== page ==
As a weird public memorial of a historical event, setting off explosives in memory of Guy Fawkes is right up there with hot cross buns at Easter.
What exactly are we meant to be “celebrating”? The defeat of the conspiracy to blow up the English Parliament in 1605, or a righteous attempt to resist the suppression of religious liberty?
The answer in 2014, of course, is neither. It’s just our chosen day, a convenient hook, to make fun with bangs and flashes, just as the Americans choose 4 July. There’s no particular historical remembering going on.
Which is a lost opportunity when we’re in the middle of another muddle of outrageous violence with religious threads.
Of course the terrorism of Al-Qaeda and ISIS is not solely, or even arguably mainly, theologically-inspired. It’s just a bunch of inadequate grumps who resent their lack of success and status in the modern world, so they hijack a convenient vehicle to justify their bloody hissy-fits. It’s nonsense, of course, but bloody nonsense.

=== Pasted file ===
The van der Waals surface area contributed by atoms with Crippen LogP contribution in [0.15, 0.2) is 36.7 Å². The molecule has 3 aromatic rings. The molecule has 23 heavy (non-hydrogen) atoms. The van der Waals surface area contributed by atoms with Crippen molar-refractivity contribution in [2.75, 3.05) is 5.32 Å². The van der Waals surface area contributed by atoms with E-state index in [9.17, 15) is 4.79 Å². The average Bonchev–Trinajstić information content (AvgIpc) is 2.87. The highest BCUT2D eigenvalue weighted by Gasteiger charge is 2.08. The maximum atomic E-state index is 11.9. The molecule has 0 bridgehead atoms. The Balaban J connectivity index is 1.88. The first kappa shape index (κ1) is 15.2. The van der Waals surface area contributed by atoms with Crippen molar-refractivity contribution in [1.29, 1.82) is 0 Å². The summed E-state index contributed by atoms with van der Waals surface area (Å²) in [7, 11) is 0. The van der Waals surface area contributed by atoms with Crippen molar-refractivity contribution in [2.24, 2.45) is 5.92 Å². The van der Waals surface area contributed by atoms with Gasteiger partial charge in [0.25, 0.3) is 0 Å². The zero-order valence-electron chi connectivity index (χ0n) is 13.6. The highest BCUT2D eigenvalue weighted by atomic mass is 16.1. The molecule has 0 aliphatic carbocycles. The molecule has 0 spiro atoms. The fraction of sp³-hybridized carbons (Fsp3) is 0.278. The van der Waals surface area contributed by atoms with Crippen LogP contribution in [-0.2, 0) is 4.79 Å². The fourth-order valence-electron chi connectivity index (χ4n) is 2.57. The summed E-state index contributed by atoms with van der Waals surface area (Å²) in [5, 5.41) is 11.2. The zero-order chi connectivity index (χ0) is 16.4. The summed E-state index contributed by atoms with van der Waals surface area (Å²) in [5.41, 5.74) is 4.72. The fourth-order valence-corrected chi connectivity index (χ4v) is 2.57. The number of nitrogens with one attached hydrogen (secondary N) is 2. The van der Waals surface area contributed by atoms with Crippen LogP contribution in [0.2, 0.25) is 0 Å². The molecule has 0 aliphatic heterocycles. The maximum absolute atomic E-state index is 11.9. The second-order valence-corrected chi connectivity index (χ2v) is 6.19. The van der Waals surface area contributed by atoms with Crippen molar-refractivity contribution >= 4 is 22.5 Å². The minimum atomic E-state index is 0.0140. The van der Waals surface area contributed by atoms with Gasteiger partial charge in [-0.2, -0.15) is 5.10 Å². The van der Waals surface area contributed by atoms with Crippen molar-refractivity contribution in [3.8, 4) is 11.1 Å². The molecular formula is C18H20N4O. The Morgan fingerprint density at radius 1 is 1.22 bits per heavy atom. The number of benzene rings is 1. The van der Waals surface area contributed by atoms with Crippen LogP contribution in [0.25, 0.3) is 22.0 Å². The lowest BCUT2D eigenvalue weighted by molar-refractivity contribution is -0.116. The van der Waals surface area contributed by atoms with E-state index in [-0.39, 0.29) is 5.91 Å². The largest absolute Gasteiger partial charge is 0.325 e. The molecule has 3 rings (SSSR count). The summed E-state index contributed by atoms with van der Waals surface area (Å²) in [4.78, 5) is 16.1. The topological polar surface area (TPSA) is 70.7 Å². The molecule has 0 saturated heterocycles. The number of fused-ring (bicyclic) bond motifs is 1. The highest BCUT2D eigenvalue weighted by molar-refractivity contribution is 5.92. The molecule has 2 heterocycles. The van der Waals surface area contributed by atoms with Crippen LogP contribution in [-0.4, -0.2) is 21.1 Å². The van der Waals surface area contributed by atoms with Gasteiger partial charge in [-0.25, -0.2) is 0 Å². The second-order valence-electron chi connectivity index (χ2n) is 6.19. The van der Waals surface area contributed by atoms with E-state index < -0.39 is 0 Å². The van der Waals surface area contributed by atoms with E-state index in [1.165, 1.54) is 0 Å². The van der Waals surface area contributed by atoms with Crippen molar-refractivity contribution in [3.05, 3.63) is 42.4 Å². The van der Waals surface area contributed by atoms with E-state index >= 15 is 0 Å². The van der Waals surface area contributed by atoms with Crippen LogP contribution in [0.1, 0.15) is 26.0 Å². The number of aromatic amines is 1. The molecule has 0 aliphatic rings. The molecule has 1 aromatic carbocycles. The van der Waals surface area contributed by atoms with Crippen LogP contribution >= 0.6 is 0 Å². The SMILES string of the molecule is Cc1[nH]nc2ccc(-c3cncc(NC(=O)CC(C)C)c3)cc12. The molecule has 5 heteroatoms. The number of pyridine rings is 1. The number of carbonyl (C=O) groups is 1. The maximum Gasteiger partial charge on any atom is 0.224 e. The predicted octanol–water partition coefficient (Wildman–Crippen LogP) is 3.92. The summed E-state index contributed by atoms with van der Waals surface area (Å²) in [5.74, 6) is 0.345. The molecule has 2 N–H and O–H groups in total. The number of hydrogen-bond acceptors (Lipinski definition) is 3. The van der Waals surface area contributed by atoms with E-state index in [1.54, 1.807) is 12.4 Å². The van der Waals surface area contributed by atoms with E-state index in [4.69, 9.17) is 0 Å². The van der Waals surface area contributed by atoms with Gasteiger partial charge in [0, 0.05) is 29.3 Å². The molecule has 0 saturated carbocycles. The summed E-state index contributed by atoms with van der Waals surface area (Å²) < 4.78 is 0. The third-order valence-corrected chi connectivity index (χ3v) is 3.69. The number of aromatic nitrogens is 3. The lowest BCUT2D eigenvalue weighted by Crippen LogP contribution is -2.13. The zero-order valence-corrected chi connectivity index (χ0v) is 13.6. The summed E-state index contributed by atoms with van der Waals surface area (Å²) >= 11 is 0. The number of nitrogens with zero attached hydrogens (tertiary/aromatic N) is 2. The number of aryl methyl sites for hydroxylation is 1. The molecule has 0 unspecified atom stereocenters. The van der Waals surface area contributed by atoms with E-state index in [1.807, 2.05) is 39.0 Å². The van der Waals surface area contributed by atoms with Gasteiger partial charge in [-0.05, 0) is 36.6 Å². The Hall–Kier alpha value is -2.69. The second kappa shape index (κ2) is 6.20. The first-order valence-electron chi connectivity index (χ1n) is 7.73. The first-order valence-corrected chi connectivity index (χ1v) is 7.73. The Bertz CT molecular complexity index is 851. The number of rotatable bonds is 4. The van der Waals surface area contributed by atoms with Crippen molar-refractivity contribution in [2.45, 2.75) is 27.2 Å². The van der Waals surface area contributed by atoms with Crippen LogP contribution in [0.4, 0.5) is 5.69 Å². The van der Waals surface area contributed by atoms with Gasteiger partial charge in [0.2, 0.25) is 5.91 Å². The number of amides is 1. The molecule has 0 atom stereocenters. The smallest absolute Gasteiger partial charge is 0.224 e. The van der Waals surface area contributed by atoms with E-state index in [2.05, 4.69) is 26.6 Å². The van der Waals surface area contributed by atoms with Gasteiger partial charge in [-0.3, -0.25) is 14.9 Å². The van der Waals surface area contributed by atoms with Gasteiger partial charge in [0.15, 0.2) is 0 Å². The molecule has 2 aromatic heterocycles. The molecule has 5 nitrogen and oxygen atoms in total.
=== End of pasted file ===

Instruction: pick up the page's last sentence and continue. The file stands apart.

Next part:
David Shariatmadari at The Guardian has done a decent review of Karen Armstrong’s new book Fields of Blood which argues that religion per se is not the major source of war.
Amid the kaleidoscope of examples, the argument solidifies: religious awakening is a symptom of too-quick transition from one kind of society to another. From the nomadic to the settled, from the agrarian to the mercantile, from the mercantile to the industrial. Violence often erupts at these moments. But the link with religion is one of correlation, not causation.
Anyway, enjoy your bangs and flashes, but follow the Fire Service’s tips on how to stay safe. We don’t want anyone to get hurt, do we?